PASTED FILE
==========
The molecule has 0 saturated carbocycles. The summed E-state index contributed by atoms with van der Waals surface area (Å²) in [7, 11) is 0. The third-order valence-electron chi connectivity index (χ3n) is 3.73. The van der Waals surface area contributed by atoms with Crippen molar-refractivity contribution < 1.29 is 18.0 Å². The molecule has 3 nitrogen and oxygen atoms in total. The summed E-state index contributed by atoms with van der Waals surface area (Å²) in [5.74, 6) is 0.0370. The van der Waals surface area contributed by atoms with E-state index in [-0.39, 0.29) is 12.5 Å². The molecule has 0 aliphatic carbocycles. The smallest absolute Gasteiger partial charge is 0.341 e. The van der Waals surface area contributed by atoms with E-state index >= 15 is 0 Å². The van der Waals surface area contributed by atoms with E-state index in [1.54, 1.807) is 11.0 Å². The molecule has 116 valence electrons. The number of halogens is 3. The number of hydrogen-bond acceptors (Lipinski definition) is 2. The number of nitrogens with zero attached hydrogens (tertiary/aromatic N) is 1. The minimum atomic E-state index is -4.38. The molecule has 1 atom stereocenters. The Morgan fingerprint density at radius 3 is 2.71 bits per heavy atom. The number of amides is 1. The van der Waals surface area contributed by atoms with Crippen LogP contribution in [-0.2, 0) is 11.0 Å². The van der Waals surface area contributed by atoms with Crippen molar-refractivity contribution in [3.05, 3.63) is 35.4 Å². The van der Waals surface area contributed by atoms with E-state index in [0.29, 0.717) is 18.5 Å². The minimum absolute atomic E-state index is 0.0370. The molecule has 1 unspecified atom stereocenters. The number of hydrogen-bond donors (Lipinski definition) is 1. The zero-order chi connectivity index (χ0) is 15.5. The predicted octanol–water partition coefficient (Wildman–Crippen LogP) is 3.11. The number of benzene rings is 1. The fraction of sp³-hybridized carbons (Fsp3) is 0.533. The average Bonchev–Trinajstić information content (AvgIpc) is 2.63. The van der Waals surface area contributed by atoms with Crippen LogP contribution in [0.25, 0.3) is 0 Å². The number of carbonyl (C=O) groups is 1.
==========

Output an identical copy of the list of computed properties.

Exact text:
The molecule has 0 saturated carbocycles. The summed E-state index contributed by atoms with van der Waals surface area (Å²) in [7, 11) is 0. The third-order valence-electron chi connectivity index (χ3n) is 3.73. The van der Waals surface area contributed by atoms with Crippen molar-refractivity contribution < 1.29 is 18.0 Å². The molecule has 3 nitrogen and oxygen atoms in total. The summed E-state index contributed by atoms with van der Waals surface area (Å²) in [5.74, 6) is 0.0370. The van der Waals surface area contributed by atoms with E-state index in [-0.39, 0.29) is 12.5 Å². The molecule has 0 aliphatic carbocycles. The smallest absolute Gasteiger partial charge is 0.341 e. The van der Waals surface area contributed by atoms with E-state index >= 15 is 0 Å². The van der Waals surface area contributed by atoms with E-state index in [1.54, 1.807) is 11.0 Å². The molecule has 116 valence electrons. The number of halogens is 3. The number of hydrogen-bond acceptors (Lipinski definition) is 2. The number of nitrogens with zero attached hydrogens (tertiary/aromatic N) is 1. The minimum atomic E-state index is -4.38. The molecule has 1 atom stereocenters. The Morgan fingerprint density at radius 3 is 2.71 bits per heavy atom. The number of amides is 1. The van der Waals surface area contributed by atoms with Crippen LogP contribution in [-0.2, 0) is 11.0 Å². The van der Waals surface area contributed by atoms with Crippen molar-refractivity contribution in [3.05, 3.63) is 35.4 Å². The van der Waals surface area contributed by atoms with E-state index in [0.29, 0.717) is 18.5 Å². The minimum absolute atomic E-state index is 0.0370. The molecule has 1 unspecified atom stereocenters. The number of hydrogen-bond donors (Lipinski definition) is 1. The zero-order chi connectivity index (χ0) is 15.5. The predicted octanol–water partition coefficient (Wildman–Crippen LogP) is 3.11. The number of benzene rings is 1. The fraction of sp³-hybridized carbons (Fsp3) is 0.533. The average Bonchev–Trinajstić information content (AvgIpc) is 2.63. The van der Waals surface area contributed by atoms with Crippen LogP contribution in [0.25, 0.3) is 0 Å². The number of carbonyl (C=O) groups is 1.